Washington (CNN) - For much of the past 22 months, Democrats waited with bated breath to see what special counsel Robert Mueller had found out about Russian interference in the 2016 election and the possibility that either Donald Trump or someone(s) close to him colluded with the Russians to help him win the election.
On Sunday night, those expectations were dashed.
Mueller's report, as summarized by Attorney General William Barr, made clear that he had not established any collusion or coordination between the Trump campaign and Russia. On the question of whether Trump obstructed the investigation, Mueller was less definitive -- offering no conclusion. But, Barr said that he had declined to prosecute Trump for obstruction.
Which, well, scene, right? Or not?
That's the question facing Democrats from Capitol Hill to the 2020 campaign trail today as they begin to recalculate their political strategy following Mueller's less-than-expected report (or at least Barr;'s summary of Mueller's report.)
There are some within the party who believe plenty of fertile political ground lies in front of them by pushing on the investigations in Trump, his administration, his business interests, his charity and his presidential transition effort. And that while Mueller may have cleared Trump on collusion, he quite notably did not grant the president exoneration on obstruction -- and that should give the party a blueprint of how to carry this fight forward.
"In light of the very concerning discrepancies and final decision making at the Justice Department following the Special Counsel report, where Mueller did not exonerate the President, we will be calling Attorney General Barr in to testify before @HouseJudiciary in the near future," tweeted House Judiciary Committee Chairman Jerry Nadler (D-N.Y.) on Sunday night.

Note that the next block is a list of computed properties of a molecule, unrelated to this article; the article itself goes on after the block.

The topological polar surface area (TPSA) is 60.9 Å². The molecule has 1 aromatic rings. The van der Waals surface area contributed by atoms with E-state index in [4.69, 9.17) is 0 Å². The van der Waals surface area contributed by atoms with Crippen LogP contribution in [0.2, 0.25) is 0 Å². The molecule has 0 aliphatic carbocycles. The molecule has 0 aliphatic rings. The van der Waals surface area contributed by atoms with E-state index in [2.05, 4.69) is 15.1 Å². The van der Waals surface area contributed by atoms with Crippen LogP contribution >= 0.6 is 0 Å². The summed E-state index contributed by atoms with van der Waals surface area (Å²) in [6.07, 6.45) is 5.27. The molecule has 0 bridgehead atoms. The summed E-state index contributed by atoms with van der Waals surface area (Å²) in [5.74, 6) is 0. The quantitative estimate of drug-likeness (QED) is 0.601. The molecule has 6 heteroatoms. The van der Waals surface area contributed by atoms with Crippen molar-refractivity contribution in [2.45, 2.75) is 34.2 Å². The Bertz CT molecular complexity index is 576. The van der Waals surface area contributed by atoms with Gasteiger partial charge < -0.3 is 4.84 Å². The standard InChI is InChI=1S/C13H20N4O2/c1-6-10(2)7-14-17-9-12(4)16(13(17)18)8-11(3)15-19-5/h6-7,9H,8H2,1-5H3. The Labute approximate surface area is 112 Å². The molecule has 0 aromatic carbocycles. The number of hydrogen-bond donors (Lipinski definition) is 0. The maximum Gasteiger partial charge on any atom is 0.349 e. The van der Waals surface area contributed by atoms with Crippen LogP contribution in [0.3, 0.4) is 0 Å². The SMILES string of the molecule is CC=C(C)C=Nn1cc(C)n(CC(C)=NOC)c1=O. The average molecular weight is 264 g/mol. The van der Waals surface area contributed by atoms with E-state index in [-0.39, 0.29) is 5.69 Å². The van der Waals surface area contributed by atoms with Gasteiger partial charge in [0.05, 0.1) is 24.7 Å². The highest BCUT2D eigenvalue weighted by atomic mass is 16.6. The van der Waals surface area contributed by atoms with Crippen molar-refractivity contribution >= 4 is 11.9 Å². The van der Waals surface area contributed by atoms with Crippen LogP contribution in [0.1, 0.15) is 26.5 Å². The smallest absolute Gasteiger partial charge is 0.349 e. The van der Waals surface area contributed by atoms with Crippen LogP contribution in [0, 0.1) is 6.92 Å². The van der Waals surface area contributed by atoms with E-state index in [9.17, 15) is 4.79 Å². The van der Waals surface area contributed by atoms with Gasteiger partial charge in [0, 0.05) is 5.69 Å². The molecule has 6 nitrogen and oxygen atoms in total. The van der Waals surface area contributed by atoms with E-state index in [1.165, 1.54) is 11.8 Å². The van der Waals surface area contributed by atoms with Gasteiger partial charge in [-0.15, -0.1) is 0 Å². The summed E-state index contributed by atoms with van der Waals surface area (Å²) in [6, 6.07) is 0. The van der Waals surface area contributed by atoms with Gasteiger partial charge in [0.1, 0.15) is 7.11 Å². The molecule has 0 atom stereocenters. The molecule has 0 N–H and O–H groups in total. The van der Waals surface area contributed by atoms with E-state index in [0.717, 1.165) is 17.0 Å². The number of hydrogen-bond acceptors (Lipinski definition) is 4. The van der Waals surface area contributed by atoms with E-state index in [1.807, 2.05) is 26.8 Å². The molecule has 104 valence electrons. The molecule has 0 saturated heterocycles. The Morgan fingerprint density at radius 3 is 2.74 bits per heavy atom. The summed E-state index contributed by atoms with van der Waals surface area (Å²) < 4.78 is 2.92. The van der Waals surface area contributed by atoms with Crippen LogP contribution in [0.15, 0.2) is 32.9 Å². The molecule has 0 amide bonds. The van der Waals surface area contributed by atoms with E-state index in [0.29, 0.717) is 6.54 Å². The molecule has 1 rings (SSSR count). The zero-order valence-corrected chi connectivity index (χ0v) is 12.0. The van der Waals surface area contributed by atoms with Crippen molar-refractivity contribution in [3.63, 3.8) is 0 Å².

While Nadler is far from a lone voice within the party when it comes to continuing the investigations into Trump, some dissenting opinions were already being voiced Monday by the party's consultant class.
One Democratic pollster sent me an exchange between Ulysses Grant and William Tecumseh Sherman after the 1st day of the battle of Shiloh to explain his view on Mueller.
"Well, Grant, we've had the devil's own day, haven't we?" Sherman reportedly said. "Yes, lick 'em tomorrow, though," replied Grant.
Said the pollster: "We need to focus on licking President Trump in 2020. That should ALWAYS be the goal."
At issue is whether "licking" Trump is best done by continuing to aggressively use Congress' oversight powers to investigate the administration -- including on Russia issues or to move on to make a broader case that Trump's policies, whether on the economy, trade, immigration etc., have been bad for the average American?
And Democrats are, at least at the moment, legitimately divided on the answer to that question.
The Point: Mueller's findings take away the possibility that beating Trump will be a slam dunk, and raise the stakes on how best for Democrats to approach the campaign to come against the incumbent president.